On finishing a story
I am an avid reader. I absolutely love books and if I had more time I would probably read even more than I do. Despite being incredibly busy, I read daily and the amount I read varies wildly depending on how much time I have. Still, I manage to read an hour or so a day depending on how I’m feeling. So far this year I’ve read 19 books with a goal of hitting 30 by the end of the year. I would’ve gone for the whole book a week thing, but that felt like too much pressure for something I enjoy doing as a hobby. The problem with all that reading is inevitably stories end.
I love sci-fi, fantasy, horror, or anything in that realm. I’ve enjoyed a lot of the classics, Frankenstein is probably my favorite and I try to read it once a year because it’s such a good story. I’ve also read Dracula (which is awful in my opinion), The invisible man, Twenty thousand leagues under the sea, Journey to the center of the earth, The picture of Dorian Gray, The mysterious island, basically all the classics that we get our cultural references from today. I also read a lot of current literature too, especially now that I’ve run out of classics. It’s been a good shift because most classics are standalone novels, while there has been a push (or what feels like a push) to create work spanning several novels.
The nice thing about that trend is that once you read those last words, find some sort of conclusion, and close the book, you have another waiting. Another new story ready to pull you back into that universe. I’ve read stories of alternate histories, stories with magic, stories with rich characters that develop over the course of the books. The problem is that they all have one thing in common, eventually they come to an end.
There’s always a twinge of sadness when I close a book and know that I’ve crossed an invisible threshold where I can no longer visit that world and find something truly new. Sure I can, and do, go back and visit, but there’s nothing quite as magical as the first time you read a book, no matter how good the story. To help stave off this feeling I’ve found stories that span an increasingly large number of books.
First it was just reading long books. For example I absolutely loved Johnathan strange and Mr. Norrell. It was definitely a long book and read almost like a history book (footnotes and all!), but it was an amazing story (in my opinion, like all that I’m discussing). It wasn’t enough, so I went and revisited the Hunger Games books since the fourth (a prequel) had recently come out when I read them (and wrote about revisiting here). Soon after, I got sucked into a very particular genre of books, books about libraries.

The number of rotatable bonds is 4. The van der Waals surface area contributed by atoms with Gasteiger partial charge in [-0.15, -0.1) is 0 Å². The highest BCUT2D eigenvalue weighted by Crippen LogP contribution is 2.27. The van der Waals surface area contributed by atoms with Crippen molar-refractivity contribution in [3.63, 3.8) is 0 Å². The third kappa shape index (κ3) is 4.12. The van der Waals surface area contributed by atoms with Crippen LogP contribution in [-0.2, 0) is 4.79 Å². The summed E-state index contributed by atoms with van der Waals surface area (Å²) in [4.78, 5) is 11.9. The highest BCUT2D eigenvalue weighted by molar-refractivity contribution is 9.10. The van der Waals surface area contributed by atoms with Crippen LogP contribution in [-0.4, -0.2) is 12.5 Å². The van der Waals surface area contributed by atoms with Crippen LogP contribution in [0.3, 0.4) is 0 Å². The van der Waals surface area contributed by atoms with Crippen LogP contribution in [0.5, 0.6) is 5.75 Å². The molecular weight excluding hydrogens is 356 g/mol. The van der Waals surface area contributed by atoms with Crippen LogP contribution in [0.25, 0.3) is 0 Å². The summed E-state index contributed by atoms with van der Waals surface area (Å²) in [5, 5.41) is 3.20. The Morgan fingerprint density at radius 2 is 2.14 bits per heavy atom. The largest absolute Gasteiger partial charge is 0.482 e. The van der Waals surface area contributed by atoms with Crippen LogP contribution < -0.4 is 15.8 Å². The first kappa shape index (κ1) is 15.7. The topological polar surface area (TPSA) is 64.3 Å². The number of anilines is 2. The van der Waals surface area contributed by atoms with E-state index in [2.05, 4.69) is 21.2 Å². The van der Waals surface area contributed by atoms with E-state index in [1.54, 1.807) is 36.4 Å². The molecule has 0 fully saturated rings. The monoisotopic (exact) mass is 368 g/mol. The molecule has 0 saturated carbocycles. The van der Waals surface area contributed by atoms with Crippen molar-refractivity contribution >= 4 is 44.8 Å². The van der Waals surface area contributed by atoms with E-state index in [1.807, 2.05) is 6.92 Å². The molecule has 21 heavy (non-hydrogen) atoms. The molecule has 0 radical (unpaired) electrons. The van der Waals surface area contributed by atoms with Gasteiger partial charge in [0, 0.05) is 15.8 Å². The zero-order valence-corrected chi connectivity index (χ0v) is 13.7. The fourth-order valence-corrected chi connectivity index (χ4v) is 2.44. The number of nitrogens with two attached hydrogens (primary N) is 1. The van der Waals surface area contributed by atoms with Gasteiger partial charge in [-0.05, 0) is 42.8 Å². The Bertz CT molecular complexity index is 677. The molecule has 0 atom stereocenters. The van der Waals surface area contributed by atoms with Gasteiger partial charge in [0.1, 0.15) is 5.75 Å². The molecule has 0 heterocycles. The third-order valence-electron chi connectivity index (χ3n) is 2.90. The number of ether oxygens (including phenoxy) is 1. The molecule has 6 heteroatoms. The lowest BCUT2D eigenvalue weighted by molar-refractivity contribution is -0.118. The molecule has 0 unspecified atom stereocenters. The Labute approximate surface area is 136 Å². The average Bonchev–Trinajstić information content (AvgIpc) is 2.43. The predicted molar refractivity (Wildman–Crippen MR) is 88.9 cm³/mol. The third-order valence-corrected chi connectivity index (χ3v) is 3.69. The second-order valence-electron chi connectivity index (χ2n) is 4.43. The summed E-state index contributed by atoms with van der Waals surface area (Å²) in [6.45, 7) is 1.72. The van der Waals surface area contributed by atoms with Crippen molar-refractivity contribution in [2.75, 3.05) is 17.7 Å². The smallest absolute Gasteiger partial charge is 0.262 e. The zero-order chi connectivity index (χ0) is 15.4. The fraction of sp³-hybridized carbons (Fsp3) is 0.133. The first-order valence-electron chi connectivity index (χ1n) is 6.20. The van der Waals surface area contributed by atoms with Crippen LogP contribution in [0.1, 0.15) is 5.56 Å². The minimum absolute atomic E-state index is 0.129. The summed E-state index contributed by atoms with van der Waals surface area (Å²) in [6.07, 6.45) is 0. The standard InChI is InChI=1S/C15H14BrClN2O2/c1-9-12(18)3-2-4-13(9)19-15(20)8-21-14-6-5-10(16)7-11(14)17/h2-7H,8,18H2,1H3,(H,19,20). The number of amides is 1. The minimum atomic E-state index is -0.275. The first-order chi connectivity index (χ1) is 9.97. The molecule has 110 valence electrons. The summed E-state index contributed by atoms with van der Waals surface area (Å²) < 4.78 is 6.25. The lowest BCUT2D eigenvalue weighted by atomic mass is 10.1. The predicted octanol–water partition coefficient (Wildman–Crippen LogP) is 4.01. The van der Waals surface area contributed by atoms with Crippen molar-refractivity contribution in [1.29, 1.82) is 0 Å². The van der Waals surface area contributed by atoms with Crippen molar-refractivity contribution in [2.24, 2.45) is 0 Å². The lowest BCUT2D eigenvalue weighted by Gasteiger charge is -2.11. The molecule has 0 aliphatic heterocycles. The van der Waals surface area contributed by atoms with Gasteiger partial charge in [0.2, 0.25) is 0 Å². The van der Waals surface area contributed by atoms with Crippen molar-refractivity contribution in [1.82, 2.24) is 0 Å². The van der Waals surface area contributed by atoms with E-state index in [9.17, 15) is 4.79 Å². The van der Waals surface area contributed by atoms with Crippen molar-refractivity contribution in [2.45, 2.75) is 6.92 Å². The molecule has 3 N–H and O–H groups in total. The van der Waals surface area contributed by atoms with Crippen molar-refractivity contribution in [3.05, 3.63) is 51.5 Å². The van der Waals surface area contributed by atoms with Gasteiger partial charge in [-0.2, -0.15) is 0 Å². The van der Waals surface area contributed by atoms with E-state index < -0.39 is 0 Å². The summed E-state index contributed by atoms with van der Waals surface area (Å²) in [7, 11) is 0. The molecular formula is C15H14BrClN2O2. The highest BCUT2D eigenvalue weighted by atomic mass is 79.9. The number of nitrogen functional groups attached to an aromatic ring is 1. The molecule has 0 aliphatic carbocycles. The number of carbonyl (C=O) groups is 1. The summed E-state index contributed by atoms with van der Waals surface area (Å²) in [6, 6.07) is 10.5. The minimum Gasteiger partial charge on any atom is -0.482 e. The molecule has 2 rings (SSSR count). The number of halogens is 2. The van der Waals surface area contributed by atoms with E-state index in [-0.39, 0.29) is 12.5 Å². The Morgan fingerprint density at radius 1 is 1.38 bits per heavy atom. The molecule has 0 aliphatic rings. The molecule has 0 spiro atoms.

Yeah, I’m that kind of weirdo that likes stories about magical libraries because frankly that’s not too far removed from reality in my mind. Libraries are magical places that should continue to be the cornerstone of our civilization. Even with the information age and the internet libraries are needed. There’s nothing like walking into a library and seeing the size and literal weight of the knowledge contained inside. It’s the difference between me writing out $10,000,000,000,000 and seeing it in real-life. The later is far more impressive than having it written out like that. You can touch it, feel it, it’s an experience all on its own, even if you can’t take it home with you (the money that is, the books you can, for a time anyway).
The love of library stories led me to the Hell’s library series, a “short” three book series (here) which I’m eagerly waiting the release of the third book and the bittersweet conclusion to the story. Then I found The Great Library series which was a satisfying five book long story (here). But that wasn’t enough, so I found The Invisible Library series which promised seven books and an eighth in the works (here). Shared in case anyone is interested in picking them up, don’t worry I don’t get anything from the links, no affiliations or kickbacks, just my pure love of a good story and wanting to share that.